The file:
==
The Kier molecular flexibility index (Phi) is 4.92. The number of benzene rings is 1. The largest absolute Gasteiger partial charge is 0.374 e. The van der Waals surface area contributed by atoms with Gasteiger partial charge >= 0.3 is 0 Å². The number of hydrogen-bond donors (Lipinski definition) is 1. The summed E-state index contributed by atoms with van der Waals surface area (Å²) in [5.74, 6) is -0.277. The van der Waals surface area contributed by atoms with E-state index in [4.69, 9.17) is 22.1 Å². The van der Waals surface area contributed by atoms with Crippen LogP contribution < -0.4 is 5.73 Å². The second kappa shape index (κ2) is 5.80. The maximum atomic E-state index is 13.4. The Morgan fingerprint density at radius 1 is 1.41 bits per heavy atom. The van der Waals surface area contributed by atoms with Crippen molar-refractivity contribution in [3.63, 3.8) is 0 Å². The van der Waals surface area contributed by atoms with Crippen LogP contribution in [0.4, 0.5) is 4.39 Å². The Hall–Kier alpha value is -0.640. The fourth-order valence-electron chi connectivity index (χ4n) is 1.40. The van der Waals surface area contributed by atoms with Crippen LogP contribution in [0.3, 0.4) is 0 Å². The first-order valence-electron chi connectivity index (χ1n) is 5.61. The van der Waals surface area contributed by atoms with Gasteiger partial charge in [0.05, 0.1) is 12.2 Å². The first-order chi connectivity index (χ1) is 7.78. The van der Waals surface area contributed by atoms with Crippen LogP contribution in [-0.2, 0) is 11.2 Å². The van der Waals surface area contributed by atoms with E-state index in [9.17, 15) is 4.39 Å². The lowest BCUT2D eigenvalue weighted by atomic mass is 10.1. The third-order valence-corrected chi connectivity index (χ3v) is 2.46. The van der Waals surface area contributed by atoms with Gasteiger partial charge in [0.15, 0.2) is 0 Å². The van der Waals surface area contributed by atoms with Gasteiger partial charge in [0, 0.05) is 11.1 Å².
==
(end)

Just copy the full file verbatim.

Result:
The Kier molecular flexibility index (Phi) is 4.92. The number of benzene rings is 1. The largest absolute Gasteiger partial charge is 0.374 e. The van der Waals surface area contributed by atoms with Gasteiger partial charge >= 0.3 is 0 Å². The number of hydrogen-bond donors (Lipinski definition) is 1. The summed E-state index contributed by atoms with van der Waals surface area (Å²) in [5.74, 6) is -0.277. The van der Waals surface area contributed by atoms with E-state index in [4.69, 9.17) is 22.1 Å². The van der Waals surface area contributed by atoms with Crippen LogP contribution < -0.4 is 5.73 Å². The second kappa shape index (κ2) is 5.80. The maximum atomic E-state index is 13.4. The Morgan fingerprint density at radius 1 is 1.41 bits per heavy atom. The van der Waals surface area contributed by atoms with Crippen molar-refractivity contribution in [3.63, 3.8) is 0 Å². The van der Waals surface area contributed by atoms with Crippen LogP contribution in [0.4, 0.5) is 4.39 Å². The Hall–Kier alpha value is -0.640. The fourth-order valence-electron chi connectivity index (χ4n) is 1.40. The van der Waals surface area contributed by atoms with Crippen LogP contribution in [0.3, 0.4) is 0 Å². The first-order valence-electron chi connectivity index (χ1n) is 5.61. The van der Waals surface area contributed by atoms with Gasteiger partial charge in [0.05, 0.1) is 12.2 Å². The first-order chi connectivity index (χ1) is 7.78. The van der Waals surface area contributed by atoms with Crippen LogP contribution in [-0.2, 0) is 11.2 Å². The van der Waals surface area contributed by atoms with E-state index in [9.17, 15) is 4.39 Å². The lowest BCUT2D eigenvalue weighted by atomic mass is 10.1. The third-order valence-corrected chi connectivity index (χ3v) is 2.46. The van der Waals surface area contributed by atoms with Gasteiger partial charge in [0.15, 0.2) is 0 Å². The van der Waals surface area contributed by atoms with Gasteiger partial charge in [0, 0.05) is 11.1 Å².